Thousands of missing persons during Lanka’s civil war are ‘dead’: President


Colombo: For the first time, Sri Lanka’s President Gotabaya Rajapaksa has admitted that some 20,000 people who disappeared during the country’s brutal civil war with Tamil Tiger rebels over a decade ago are “dead”.

Gotabaya Rajapaksa, the former wartime defence secretary who played a key role in ending Sri Lanka’s nearly 30-year civil war with the Tamil separatist rebels, told UN Resident Coordinator Hanaa Singer last week that after the necessary investigations are completed steps would be taken to issue death certificates to these missing persons, the Colombo Gazette reported.

According to the government figures, over 20,000 people are missing due to various conflicts including the three-decade separatist war with Lankan Tamils in the north and east which claimed at least 100,000 lives.

The Tamils alleged that thousands were massacred during the final stages of the war that ended in 2009 when the government forces killed Liberation Tigers of Tamil Eelam (LTTE) chief Velupillai Prabhakaran.

The Sri Lankan Army denies the charge, claiming it as a humanitarian operation to rid the Tamils of LTTE’s control.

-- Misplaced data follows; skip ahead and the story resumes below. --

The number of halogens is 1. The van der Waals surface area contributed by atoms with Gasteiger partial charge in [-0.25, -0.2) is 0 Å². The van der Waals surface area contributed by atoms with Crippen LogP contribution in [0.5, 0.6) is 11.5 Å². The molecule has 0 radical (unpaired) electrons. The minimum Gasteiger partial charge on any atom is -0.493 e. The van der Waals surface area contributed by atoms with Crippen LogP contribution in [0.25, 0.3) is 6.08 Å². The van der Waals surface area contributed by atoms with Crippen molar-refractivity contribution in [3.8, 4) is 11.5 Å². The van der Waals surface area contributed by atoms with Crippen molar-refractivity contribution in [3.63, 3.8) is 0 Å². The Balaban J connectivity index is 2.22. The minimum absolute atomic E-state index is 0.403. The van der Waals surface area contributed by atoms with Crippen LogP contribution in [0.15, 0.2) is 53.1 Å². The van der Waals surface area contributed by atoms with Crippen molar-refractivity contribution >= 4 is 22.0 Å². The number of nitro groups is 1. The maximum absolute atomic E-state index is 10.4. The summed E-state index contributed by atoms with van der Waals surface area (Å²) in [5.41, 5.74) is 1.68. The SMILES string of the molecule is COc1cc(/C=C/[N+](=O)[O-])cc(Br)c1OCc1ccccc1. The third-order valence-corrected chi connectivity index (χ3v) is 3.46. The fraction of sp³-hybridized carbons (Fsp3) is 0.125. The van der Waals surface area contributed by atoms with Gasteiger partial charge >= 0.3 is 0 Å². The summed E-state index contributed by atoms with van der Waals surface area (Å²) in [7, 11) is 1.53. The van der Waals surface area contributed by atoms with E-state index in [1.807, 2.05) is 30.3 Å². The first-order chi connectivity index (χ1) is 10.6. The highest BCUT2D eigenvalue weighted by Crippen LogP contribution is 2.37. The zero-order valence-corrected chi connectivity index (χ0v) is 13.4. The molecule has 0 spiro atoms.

At the end of the civil war, the United Nations accused both sides of atrocities, especially during the conflict’s final stages.

International rights groups claim at least 40,000 ethnic Tamil civilians were killed in the final stages of the war, but the government has disputed the figures.

The President’s Office quoted Rajapaksa as saying that he outlined his plans to address the issue of missing persons.

“He explained that these missing persons are actually dead. Most of them had been taken by the LTTE or forcefully conscripted. The families of the missing attest to it. However, they do not know what has become of them and so claim them to be missing,” President Rajapaksa’s office said.

The President said that after the necessary investigations are completed steps would be taken to issue a death certificate to these missing persons.

“Afterwards their families would be given the support they need to continue with their lives. Tamil politicians reject this solution as it would nullify their political agenda. However, this would help the affected families,” he was quoted as saying.

Several mass graves containing skeletal remains have been found since, but only a handful have ever been identified.

The UN and other rights groups have pressed Colombo to establish a war crimes tribunal to investigate allegations of human rights abuses – both by the military and the LTTE. Successive Sri Lankan governments have resisted such attempts, saying it is a domestic issue and the allegations should be probed internally.